Hope, Good News, & Community

16 Mar Hope, Good News, & Community

Dear Friends,

At the end of last week, I was scrolling through news feeds when this headline jumped out at me (perhaps you saw it, too):  “the American Psychological Association’s annual ‘Stress in America’ poll (published last Thursday) found that U.S. adults — already weary from two years of the Covid-19 pandemic — are now overwhelmingly troubled by inflation and the war in Ukraine.” 

According to the results, 87 percent of those surveyed cited rising costs of everyday items, such as groceries and gas, as a “significant source of stress.”  The same high percentage said their mental health was greatly affected by what has felt like a “constant stream of crises without a break over the last two years.”  And 84 percent said the Russian invasion of Ukraine is “terrifying to watch.”  The APA’s report used words like “unprecedented” and “startling” to describe the poll’s findings, in large part because of the uniformity of the source of our collective stress.  “We don’t usually see 80 percent of people telling us that [one] particular stressor is stressful for that many individuals,” said Lynn Bufka, a clinical psychologist and APA associate chief.  

I doubt that many, if any, of us are surprised by these findings.  For starters, a lot of us count ourselves among the 80% who are deeply troubled or concerned about these same issues.  And we recognize that both individually and collectively, our patience, our coping abilities, and our internal reserves to deal with crises large and small are diminished after 24 months of Covid-19.  Many of us have thankfully survived the pandemic, but I don’t talk to many folks who feel like they have thrived during it.  

The church is uniquely positioned to respond to people who are experiencing high levels of stress.  One of the most important things we can do is offer community.  “Stress can feel really isolating,” said the APA report, before encouraging people to remember that they are not alone because the current stressors are “being experienced by most everybody.”  In past times of national crisis, the church has welcomed people, giving them a safe space to process fear, grief, or stress, while simultaneously providing a visible, tangible reminder that “we are all in this together.”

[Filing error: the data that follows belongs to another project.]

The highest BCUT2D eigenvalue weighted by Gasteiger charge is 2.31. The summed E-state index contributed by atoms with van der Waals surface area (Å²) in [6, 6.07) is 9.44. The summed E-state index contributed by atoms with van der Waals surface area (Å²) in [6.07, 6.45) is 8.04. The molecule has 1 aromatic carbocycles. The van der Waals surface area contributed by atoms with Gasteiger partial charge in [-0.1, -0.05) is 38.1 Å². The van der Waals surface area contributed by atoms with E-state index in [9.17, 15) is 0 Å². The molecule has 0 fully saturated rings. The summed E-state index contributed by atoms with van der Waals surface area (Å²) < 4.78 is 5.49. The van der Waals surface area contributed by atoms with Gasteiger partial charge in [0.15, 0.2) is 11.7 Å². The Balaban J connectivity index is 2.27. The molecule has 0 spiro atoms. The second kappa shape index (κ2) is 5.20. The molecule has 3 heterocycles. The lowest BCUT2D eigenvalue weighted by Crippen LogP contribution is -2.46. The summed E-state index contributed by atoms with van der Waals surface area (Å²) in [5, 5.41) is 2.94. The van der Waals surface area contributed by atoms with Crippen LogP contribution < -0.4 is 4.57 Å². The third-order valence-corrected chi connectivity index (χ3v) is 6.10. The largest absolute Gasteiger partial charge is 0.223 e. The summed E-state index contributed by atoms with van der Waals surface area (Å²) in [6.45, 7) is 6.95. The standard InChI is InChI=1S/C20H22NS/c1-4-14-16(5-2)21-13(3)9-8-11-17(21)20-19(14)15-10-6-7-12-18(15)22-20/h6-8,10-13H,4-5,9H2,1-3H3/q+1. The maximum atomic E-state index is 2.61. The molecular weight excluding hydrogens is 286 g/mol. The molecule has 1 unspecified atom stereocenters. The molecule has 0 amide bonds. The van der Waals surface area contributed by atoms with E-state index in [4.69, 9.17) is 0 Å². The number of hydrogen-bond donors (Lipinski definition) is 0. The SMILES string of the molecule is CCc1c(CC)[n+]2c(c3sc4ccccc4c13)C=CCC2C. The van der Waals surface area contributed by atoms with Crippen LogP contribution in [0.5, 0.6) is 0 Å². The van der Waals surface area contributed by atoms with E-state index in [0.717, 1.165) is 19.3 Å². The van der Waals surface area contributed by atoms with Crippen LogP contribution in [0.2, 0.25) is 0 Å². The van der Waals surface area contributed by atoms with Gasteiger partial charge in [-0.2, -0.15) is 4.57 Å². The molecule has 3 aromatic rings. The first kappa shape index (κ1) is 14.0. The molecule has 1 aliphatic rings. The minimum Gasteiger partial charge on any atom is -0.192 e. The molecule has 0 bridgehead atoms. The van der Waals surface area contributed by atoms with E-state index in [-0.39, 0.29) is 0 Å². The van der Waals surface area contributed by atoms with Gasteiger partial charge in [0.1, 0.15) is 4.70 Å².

A second way the church can speak uniquely into the current storm of stress is to offer hope.  We are good news people!  We have not just a message of hope, but we know the source of hope—our friend and brother and Savior, Jesus Christ.   As we “lean in” to our faith, praying for our world, our loved ones, and yes, even our enemies, as we talked about on Sunday, we have a life-changing word to share with those around us: “God loves you.  God is at work.  God’s power to redeem is still transforming lives.  You are not alone.”  

Realizing that 80% of people walking around you or living beside you or serving you at the grocery store or working in the next cubicle are overwhelmingly stressed, this is a perfect time to be a living example of hope and to invite people into community.  And as an added bonus, doing so will help alleviate your stress, as well.

Yours for the Kingdom,


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